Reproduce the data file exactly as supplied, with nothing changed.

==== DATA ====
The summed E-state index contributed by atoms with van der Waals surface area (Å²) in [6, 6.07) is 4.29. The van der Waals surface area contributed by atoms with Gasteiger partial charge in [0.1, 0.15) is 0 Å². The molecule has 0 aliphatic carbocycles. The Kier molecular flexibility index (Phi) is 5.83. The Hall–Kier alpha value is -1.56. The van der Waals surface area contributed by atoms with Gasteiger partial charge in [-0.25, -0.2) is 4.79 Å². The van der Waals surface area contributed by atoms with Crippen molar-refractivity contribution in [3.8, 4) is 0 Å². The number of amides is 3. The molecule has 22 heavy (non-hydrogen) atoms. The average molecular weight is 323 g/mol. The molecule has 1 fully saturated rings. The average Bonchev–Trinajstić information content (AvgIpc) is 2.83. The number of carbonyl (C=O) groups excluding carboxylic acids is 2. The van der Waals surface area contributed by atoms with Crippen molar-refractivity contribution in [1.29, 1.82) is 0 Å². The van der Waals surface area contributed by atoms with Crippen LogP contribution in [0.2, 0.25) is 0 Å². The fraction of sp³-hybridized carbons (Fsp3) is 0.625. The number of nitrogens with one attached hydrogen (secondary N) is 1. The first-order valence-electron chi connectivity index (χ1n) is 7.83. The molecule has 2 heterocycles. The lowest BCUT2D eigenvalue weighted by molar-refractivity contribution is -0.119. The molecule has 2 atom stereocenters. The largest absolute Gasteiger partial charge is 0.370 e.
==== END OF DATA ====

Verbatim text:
The summed E-state index contributed by atoms with van der Waals surface area (Å²) in [6, 6.07) is 4.29. The van der Waals surface area contributed by atoms with Gasteiger partial charge in [0.1, 0.15) is 0 Å². The molecule has 0 aliphatic carbocycles. The Kier molecular flexibility index (Phi) is 5.83. The Hall–Kier alpha value is -1.56. The van der Waals surface area contributed by atoms with Gasteiger partial charge in [-0.25, -0.2) is 4.79 Å². The van der Waals surface area contributed by atoms with Crippen molar-refractivity contribution in [3.8, 4) is 0 Å². The number of amides is 3. The molecule has 22 heavy (non-hydrogen) atoms. The average molecular weight is 323 g/mol. The molecule has 1 fully saturated rings. The average Bonchev–Trinajstić information content (AvgIpc) is 2.83. The number of carbonyl (C=O) groups excluding carboxylic acids is 2. The van der Waals surface area contributed by atoms with Crippen molar-refractivity contribution in [1.29, 1.82) is 0 Å². The van der Waals surface area contributed by atoms with Crippen LogP contribution in [0.2, 0.25) is 0 Å². The fraction of sp³-hybridized carbons (Fsp3) is 0.625. The number of nitrogens with one attached hydrogen (secondary N) is 1. The first-order valence-electron chi connectivity index (χ1n) is 7.83. The molecule has 2 heterocycles. The lowest BCUT2D eigenvalue weighted by molar-refractivity contribution is -0.119. The molecule has 2 atom stereocenters. The largest absolute Gasteiger partial charge is 0.370 e.